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Admired as both prose writer and poet, he has until now been represented in this country by translations of one novel, "Sound of Waves," and a collection of five modern No plays. This book will increase American awareness of his skill; but it will also, I imagine, arouse in many readers as much distaste as respect.
Like a number of other postwar Japanese novels, this extraordinary narrative, translated into fluent English by Meredith Weatherby, is the story of a lost soul. The younger and middle generations of Japanese writers find themselves, in Matthew Arnold's now hackneyed but pertinently descriptive words, Wandering between two worlds, one dead, The other powerless to be born.
Cut off suddenly from the life-giving traditions of their national past, they have not yet been able to find spiritual nourishments in the Western culture that has been thrust upon them.
Kochan, the narrator of "Confessions of a Mask," is lost for another reason. He is a homosexual who is determined to conceal his true nature from the world, and the story that he tells is an almost clinical account of congenital sexual inversion. His homosexual fantasies, in which sadism plays an increasingly important role, cultimate in cannibalistic visions.
Growing up in wartime, Kochan is consoled by the thought that he will not have to wear his mask for long, for he is certain that he will die young. But when peace comes he faces a dismaying future. Having fallen in love more than once, he has never dared declare his passion.
His life has become a prolonged agony of dissimulation and frustration; and it is with a sense of frustration--but of relief also--that we take our leave of him. In "Confessions of a Mask" a literary artist of delicate sensibility and startling candor, has chosen to write for the few rather than the many.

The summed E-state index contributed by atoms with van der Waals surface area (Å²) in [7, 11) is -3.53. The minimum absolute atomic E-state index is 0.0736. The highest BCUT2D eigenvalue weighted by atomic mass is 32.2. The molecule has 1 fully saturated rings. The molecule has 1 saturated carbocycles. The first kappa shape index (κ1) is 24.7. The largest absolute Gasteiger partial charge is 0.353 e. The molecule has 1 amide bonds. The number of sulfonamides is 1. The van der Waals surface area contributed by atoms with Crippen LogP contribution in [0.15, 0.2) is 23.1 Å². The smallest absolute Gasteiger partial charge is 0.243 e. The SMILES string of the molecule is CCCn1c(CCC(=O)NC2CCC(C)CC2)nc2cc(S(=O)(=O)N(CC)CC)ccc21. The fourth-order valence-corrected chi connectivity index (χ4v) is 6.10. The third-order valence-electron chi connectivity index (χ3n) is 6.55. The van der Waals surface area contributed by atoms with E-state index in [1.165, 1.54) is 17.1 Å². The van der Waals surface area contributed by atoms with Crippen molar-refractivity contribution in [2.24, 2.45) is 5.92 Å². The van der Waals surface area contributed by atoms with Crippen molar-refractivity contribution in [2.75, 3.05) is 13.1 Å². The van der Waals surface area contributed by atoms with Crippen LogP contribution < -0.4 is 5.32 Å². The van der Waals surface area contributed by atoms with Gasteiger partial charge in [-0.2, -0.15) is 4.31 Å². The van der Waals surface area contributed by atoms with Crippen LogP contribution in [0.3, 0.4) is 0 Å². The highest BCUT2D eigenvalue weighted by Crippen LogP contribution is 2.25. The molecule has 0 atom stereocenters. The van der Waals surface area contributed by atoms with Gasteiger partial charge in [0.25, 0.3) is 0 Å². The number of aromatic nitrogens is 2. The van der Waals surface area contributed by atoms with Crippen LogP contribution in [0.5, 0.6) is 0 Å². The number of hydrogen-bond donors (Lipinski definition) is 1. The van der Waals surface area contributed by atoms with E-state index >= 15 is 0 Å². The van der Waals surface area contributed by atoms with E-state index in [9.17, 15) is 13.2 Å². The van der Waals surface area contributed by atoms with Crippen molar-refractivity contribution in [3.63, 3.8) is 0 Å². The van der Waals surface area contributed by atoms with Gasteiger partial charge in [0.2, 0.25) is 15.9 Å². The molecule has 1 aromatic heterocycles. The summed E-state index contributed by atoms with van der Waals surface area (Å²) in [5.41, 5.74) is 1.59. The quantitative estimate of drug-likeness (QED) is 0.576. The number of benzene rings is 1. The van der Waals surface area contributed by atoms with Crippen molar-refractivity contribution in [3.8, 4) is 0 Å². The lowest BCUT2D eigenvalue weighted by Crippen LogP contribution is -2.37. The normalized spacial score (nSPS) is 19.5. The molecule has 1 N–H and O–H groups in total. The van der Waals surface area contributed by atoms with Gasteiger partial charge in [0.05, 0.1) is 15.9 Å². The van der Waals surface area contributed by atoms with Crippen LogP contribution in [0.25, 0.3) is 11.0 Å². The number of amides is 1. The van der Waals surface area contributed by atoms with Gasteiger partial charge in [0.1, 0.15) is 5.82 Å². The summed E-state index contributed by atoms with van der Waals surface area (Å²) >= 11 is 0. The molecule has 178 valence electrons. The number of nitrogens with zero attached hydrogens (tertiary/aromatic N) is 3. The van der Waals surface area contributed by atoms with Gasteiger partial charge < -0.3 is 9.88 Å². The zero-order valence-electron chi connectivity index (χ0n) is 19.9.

Save for the shameful portion of my mind, I was exactly like any other boy. The reader need only picture to himself a fairly good student with average curiosity and appetites, of a retiring disposition, quick to blush--and, lacking the confidence that comes from being handsome enough to appeal to girls, clinging perforce only to his books.
Redman is the editor of "The Pleasure of Peacock. Return to the Books Home Page.
Yukio Mishima’s Confessions of a Mask
Confessions of a Mask is a deeply personal, truly confessional book, as the title implies. It feels less like you are reading a novel than the protagonist's diary. My guess is that the first person Rather complicated and sophisticated psychological turmoil of an adolescent gay narrator. Difficult to relate to sometimes, beautiful and moving at others. Magnificent nature evocations, chilling ending.
Confessions of a Mask
Mishima's weakling in a world of military machismo in 'Confessions of a Mask'
A Japanese teenager is overcome with longing for his male classmate. He imagines his body punctured with arrows, like the body of St Sebastian in the painting that obsesses him. Over and over again, each night in his private fantasies, the objects of his lust are tortured, killed and maimed. But, in the rigid world of imperial wartime Japan there is no place for such transgressive desires.